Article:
HISTORY OF URHOBO PEOPLE AND THEIR ANCESTRAL AFFINITY WITH BENIN
The Urhobos are people located in southern Nigeria, near the northwestern Niger Delta.
The Urhobo are the major ethnic group in Delta State, one of the 36 states of the Federal Republic of Nigeria. The Urhobos speak the Urhobo language.
The word Urhobo refers to a group of people rather than a territory. Approximately four million people are Urhobos. They have a social and cultural affinity to the Edo people of Nigeria as the founders were believed to have migrated from the ancient Benin Kingdom
The Urhobo people live in a territory bounded by latitudes 6°and 5°, 15° North and Longitudes 5°, 40° and 6°, 25° East in the Delta and the Bayelsa States of Nigeria. Their neighbors are the Isoko to the southeast, the Itsekiri and Ijaw to the west, the Edo people, the Bini to the north, the Ijaw to the south and the Ukwuani people to the northeast.
Christianity 93%Igbe religion 3%Others 4%
Related ethnic groups
Isoko, Bini, Esan, Afemai
c. 4.5 million + (est.)
Urhobo language Isoko Okpe UvwieEnglish .
Urhobo has never been an homogeneous linguistic entity. Since time immemorial, Urhobo has been colored by variation that occur on various levels. These variations manifest in the various Urhobo clans and kingdoms. A specific dialect of Urhobo has even broken off and become an individual ethnic nationality (Isoko). Another dialect is prospecting at this option (Okpe). The main reason for this break-off is that these dialects see themselves as individual groups. The Isoko Dialect of Urhobo is so broad and large that it is effectively a language of its own. Isoko is a proto-Edoid language and hence it is closer to how Urhobo once was when the people said goodbye to their Benin progenitors. Isoko has its own sub-dialects such as Iyede, Erhowa, Enwhe, Olomoro, Oleh, etc. The main dialectal difference between Urhobo and Isoko include; Use of Degwo instead of Migwo for greeting, repetition of utterances and words.i.e. “Yanzobone Yanzobone (Come here, Come here)”, different names for various objects, etc.
James W. Welch once asserted that Isoko is a dialect of Urhobo. For many years, most historians, linguists and cultural anthropologists are of the opinion that Isoko is just a dialect and a cultural unit of Urhobo. In fact, this was upheld by the British that these two ethnic groups were once referred to as the "Sobo" people. Later on, the Isokos were called the Eastern Urhobos. Till now, some people are of the belief that these two ethnic units are one due to similarities in culture, language, food and virtually everything. The Isoko and Urhobo names for most items are mostly the same. They greet the same way ( Urhobos say Migwor and Isokos say Digwor ), marriages are in the same tradition, traditional religion and philosophy is akin and even dressing is the same. The Urhobo nation is made up of twenty-four sub-groups, including the largest, Okpe.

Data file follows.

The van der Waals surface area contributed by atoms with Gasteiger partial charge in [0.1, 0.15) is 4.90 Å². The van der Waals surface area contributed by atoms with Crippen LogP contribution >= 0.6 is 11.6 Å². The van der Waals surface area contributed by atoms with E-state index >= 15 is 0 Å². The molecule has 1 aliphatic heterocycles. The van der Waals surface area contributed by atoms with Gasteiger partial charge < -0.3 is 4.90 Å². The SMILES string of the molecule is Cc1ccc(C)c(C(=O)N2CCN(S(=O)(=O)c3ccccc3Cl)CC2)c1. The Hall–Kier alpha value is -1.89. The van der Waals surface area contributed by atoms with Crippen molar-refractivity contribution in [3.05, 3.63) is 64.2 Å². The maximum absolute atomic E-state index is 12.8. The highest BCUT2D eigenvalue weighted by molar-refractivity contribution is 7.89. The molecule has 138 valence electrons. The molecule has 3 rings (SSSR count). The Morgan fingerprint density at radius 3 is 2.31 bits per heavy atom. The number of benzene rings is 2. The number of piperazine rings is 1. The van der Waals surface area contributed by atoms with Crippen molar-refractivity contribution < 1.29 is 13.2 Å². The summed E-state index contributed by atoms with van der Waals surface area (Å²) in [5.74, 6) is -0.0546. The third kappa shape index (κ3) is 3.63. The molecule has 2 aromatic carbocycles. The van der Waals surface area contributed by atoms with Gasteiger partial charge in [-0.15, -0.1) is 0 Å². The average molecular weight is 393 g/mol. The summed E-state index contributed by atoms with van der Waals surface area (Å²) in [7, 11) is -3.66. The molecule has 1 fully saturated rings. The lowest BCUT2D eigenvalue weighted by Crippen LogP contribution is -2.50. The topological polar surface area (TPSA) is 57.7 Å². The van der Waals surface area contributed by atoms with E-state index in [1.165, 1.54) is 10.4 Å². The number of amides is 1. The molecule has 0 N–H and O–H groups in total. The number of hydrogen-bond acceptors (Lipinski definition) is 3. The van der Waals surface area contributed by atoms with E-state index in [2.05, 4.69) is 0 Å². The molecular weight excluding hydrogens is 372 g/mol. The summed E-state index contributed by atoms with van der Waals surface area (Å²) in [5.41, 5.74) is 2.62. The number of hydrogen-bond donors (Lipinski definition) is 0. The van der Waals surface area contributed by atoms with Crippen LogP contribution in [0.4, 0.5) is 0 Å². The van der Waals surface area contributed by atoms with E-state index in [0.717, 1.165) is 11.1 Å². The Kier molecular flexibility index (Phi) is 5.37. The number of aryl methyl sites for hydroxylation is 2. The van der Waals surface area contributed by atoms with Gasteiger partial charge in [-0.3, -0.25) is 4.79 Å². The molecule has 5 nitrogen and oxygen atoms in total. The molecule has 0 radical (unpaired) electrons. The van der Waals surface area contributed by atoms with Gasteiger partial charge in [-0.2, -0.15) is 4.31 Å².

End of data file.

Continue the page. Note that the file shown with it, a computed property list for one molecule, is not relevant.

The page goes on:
The Urhobos live very close to, and sometimes in boats on the Niger river. Most of their histories, mythologies, and philosophies are water-related. Annual fishing festivals that include masquerades, fishing, swimming contests and dancing, that became part of the Urhobo heritage. An annual, two-day, festival, called Ohworu takes place in Evwreni, the southern part of the Urhobo area. During this festival the Ohworhu water spirit and the Eravwe Oganga are displayed.
Marriage in Urhobo culture requires prayers to the ancestors (Erivwin), and God (Oghene). The marriage ritual, known as Udi Arhovwaje, takes place in the ancestral home of the bride or a patrilineal relation of the bride.
The groom goes with his relatives and friends to the bride's father's home, bringing gifts of drinks, salt, kola nuts and occasionally food requested by the bride's family. Formal approval for marriage is given by the bride's parents, or whoever is representing the bride's family, as are the traditional rites of pouring gin, brought by the groom, as a tribute to the father's ancestors in order to bless them with health, children and wealth. After this marriage rite the husband can claim a refund of the money (bride price) should the marriage fail. It is believed that the ancestors witness the marriage, and only the physical body that is sent to the husband in the marriage, the Erhi (spirit double), remains in the family home. This explains why a woman is brought back to be buried in her family home when she dies.
In the ancestral home of the man, the wife is welcomed into the family by the eldest member. She is expected to confess all of her love affairs during and after her betrothal to her husband, if any, and is then absolved of them. She becomes a full member of her husband's family after this ritual, and is assumed to be protected by the supernatural (Erivwin). This ritual symbolizes an agreement between the wife and the Erivwin.
If the wife later becomes unfaithful, it is believed that she will be punished by the Erivwin – this is why wives are faithful to their husbands.
The very popular Banga Soup also known as Amiedi originated from the Urhobo tribe. It is a soup made from palm kernel. This prestigious soup can be eaten with Starch (Usi), made from the cassava plant. It is heated and stirred into a thick mound with added palm oil to give the starch its unique orange-yellow colour. Banga soup and starch have gone on to become a continental favourite. Other notable delicacies from the Urhobo tribe are Ukhodo (a yam and unripe plantain dish prepared with either beef, poultry, or fish, and spiced with lemon grass and potash), Oghwevwri (emulsified palm oil soup), and starch (Usi) also have their origins from the Urhobo tribe. Oghwevwri is composed of smoked or dried fish, bush meat, unique spices, potash and oil palm juice. Other culinary delicacies include Iriboto, Iriboerhanrhe,Ugbagba and Okpariku.